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In the paper "On the Level Curves of the Xi Function" http://arxiv.org/abs/1002.0352v8, John Breslaw takes a very similar approach to a study of the Riemann hypothesis I did while I was in my first year of university. And I still have a lot of literature stored away somewhere concerning this approach, I got bored and stopped working on the problem in this way. I'm now worried that perhaps I should of kept at it and published something similar in the early 2010.

Can someone please explain why this is not a legitimate way to approach the problem?

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For all these approaches, you can check them against zeta-like functions that DO violate their Riemann hypothesis. If your reasoning doesn't distinguish these functions, obviously you can't distinguish between RH-satisfying and RH-violating functions. An easy example is the Davenport-Heilbronn function, $$ \mathcal{L}_5 = \frac{1}{2} \sec{\theta} \left( e^{-i\theta} L(s,\chi_1 ) + e^{i\theta} L(s,\chi_3) \right), $$ where $\chi_1$ and $\chi_3$ are two of the characters modulo $5$, and $\theta$ satisfies $$ \tan{\theta} = \frac{\sqrt{10-2\sqrt{5}}-2}{\sqrt{5}-1}.$$ You can find more information about this one in Titchmarsh's book on the zeta-function.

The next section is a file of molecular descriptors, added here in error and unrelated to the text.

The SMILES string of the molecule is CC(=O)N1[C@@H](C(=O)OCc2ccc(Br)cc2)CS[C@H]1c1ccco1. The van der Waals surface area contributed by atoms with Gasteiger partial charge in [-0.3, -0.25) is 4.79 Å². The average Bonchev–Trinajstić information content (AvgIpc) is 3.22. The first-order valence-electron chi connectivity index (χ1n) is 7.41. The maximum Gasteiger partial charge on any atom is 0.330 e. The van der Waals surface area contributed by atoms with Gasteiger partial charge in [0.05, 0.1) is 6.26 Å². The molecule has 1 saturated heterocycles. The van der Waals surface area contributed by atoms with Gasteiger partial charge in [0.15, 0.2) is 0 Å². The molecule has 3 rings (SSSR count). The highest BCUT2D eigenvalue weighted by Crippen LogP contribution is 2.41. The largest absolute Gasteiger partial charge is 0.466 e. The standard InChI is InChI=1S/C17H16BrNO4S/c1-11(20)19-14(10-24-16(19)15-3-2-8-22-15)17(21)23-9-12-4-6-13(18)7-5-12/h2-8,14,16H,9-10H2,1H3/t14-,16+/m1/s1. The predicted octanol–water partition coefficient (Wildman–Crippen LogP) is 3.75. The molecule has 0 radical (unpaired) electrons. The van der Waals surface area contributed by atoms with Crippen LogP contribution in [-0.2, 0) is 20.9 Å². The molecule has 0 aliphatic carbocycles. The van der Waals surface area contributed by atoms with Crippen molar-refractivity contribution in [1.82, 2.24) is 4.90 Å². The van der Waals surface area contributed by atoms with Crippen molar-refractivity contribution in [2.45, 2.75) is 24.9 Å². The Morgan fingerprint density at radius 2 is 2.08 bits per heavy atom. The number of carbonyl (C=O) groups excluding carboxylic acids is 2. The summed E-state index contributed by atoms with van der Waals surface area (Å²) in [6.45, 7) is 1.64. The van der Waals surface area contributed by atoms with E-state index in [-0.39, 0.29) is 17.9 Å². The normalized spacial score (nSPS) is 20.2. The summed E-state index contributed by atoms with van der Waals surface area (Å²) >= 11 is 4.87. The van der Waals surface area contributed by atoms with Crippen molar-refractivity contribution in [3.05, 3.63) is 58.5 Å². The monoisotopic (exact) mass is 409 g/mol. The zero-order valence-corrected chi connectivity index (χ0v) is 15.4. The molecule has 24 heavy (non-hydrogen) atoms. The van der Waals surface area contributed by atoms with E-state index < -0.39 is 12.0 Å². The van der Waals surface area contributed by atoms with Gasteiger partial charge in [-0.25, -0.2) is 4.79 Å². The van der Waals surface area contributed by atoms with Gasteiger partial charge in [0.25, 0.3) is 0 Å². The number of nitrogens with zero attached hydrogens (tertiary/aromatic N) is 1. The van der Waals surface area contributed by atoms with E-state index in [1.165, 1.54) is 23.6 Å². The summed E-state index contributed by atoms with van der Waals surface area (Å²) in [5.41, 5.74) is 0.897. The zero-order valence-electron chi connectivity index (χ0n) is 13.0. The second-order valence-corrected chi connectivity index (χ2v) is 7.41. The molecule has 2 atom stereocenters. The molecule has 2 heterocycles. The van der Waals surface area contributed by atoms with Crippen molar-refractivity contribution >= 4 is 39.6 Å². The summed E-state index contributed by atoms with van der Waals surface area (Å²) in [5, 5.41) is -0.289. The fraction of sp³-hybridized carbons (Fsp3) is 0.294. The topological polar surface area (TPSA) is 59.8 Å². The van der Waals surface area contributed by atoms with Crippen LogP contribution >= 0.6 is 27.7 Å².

An even simpler, more recent example is due to Balanzario (Eugenio P. Balanzario. “Remark on Dirichlet series satisfying functional equations.” eng. In: Divulgaciones Matemáticas 8.2 (2000), pp. 169–175.), where you can consider $$ f_1(s) = (1+5^{1/2-s})\zeta(s), \qquad f_2(s) = L(s,\chi_2), $$ where again $\chi_2$ is a particular character modulo $5$. These satisfy the same functional equation, $$ f_i(s) = 5^{1/2-s} 2(2\pi)^{s-1} \Gamma(1-s) \sin{\tfrac{1}{2}\pi s} \, f_i(1-s), $$ but obviously we can look at $$ f_1(s)f_2(a)-f_2(s)f_1(a), $$ which certainly has a zero at $s=a$.

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